Arnold Schwarzenegger’s next two films are banking on the value of nostalgia, but it’s David Ayer’s Ten that truly shakes up the “Ahnuld formula” and could usher in a second career-wind for the aging screen badass/former governor/Mr. Universe.
Skip Woods’ screenplay takes inspiration from Agatha Christie’s murder-mystery novel “Ten Little Indians” (a.k.a. “And Then There Were None”), a story where ten characters are diabolically knocked off one-by-one by an unknown menace. The former mixes things up by making the victims “an elite DEA task force that takes on the world’s deadliest drug cartels” led by seasoned agent John ‘Breacher‘ Wharton (Schwarzenegger).
Ten sets the stage for conflict when Wharton and his team rob a powerful cartel’s safe house, under the cover of a high-stakes raid; the crooked ops get away clean, before someone (one of their own? Another enemy?) begins killing them, one at a time. Rounding out the cast are Sam Worthington (Wrath of the Titans), Terrence Howard (Red Tails), Josh Holloway (Mission: Impossible – Ghost Protocol), Joe Manganiello (Magic Mike), Mireille Enos (Gangster Squad), Dawn Olivieri (House of Lies), Harold Perrineau (Zero Dark Thirty), Malin Åkerman (Rock of Ages), Max Martini (Pacific Rim) and Olivia Williams as the cutthroat detective investigating the murders.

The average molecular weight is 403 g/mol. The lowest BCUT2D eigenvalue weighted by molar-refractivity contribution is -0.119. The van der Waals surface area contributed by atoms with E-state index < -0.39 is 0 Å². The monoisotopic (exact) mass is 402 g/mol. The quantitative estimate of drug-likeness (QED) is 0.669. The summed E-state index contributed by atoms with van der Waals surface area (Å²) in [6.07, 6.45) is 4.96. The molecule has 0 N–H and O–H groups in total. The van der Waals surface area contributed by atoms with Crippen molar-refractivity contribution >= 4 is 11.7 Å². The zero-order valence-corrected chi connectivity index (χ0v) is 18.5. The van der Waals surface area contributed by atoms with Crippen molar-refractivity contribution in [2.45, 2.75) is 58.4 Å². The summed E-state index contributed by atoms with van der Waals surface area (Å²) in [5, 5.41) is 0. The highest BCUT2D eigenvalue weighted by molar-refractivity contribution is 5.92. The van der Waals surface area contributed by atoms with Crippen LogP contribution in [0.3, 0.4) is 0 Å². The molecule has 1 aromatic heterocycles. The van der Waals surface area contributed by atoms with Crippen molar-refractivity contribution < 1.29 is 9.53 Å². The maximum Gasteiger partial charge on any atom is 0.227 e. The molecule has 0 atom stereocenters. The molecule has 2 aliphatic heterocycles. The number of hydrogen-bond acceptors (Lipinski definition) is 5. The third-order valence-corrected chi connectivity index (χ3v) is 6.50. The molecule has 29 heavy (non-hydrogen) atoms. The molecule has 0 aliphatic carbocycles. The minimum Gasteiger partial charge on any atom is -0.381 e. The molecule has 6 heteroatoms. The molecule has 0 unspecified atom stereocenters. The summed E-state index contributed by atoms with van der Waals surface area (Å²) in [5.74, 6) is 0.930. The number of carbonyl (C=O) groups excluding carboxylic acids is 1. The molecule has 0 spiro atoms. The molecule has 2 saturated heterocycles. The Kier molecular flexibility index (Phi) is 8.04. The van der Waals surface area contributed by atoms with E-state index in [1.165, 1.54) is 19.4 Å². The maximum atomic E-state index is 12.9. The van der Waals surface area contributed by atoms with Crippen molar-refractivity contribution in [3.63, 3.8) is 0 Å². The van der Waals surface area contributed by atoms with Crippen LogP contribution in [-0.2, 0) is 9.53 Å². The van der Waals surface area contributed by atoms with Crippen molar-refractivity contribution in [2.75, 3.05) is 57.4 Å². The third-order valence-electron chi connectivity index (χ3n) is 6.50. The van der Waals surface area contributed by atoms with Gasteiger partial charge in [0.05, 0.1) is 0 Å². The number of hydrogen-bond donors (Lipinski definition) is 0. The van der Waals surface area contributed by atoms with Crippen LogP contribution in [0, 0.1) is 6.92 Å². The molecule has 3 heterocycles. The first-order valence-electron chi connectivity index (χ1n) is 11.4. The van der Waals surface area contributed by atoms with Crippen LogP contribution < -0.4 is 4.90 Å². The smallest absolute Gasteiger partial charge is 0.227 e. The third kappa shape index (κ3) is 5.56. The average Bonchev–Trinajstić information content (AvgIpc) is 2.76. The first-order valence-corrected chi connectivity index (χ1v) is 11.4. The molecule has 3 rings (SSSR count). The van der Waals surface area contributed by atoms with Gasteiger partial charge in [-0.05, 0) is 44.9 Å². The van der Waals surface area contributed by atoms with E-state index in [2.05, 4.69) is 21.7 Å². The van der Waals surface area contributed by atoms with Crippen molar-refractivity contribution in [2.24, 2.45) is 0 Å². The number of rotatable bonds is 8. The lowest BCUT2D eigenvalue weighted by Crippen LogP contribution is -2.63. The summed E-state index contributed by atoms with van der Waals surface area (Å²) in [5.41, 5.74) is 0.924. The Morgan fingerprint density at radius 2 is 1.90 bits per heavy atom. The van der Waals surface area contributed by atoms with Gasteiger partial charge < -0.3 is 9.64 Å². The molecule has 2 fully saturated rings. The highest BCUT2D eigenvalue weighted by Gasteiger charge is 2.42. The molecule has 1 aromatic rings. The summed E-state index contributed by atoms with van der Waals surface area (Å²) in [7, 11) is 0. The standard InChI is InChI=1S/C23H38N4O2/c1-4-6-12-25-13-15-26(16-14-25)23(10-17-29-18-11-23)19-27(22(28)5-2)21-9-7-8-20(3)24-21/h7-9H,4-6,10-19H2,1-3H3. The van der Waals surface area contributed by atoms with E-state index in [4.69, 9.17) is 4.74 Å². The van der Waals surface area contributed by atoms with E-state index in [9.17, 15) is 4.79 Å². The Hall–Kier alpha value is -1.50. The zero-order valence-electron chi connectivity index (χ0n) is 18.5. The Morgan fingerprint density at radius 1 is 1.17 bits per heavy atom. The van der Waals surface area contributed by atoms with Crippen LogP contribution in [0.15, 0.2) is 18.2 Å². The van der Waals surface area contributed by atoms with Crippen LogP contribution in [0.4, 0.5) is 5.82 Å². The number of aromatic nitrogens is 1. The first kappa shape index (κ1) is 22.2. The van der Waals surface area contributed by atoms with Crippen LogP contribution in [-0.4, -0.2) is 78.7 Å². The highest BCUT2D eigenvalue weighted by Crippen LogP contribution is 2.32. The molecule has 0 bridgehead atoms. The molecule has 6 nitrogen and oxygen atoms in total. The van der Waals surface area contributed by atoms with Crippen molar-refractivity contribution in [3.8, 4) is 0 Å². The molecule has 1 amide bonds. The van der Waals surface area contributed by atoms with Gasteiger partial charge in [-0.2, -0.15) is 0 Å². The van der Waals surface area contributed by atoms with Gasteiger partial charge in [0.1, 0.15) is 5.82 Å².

Check out a new image of Schwarzenegger in Ten:
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No doubt, Ten‘s Arnold looks intimidating with his forearm tattoo, silver stubble and police gear; in general, the brawny man’s appearance improves when he’s not attempting to cover his age (see: his silver locks and goatee in The Tomb). Ayer’s film also has the distinction of being the one upcoming Schwarzenegger action flick not described as an homage, throwback or another euphemism for “movie riding on Arnold’s glory days back in the 1980s and ’90s.”
Ayer and Woods have their share of hits (End of Watch, The A-Team) and misses (Street Kings, Hitman), so a memorable film isn’t exactly guaranteed. Similarly, an embittered and corrupt cop is unexplored character territory for Arnold, but it’s not what you could call a fresh idea; in fact, Ayer’s screenwriting career has thrived on exploiting that stereotype (Training Day, Dark Blue, etc.)
Nonetheless, we’re pleased with how Ten is shaping up… so far. How about you?
Ten (as mentioned before) hits theaters on January 24th, 2014.
Source: Open Road Films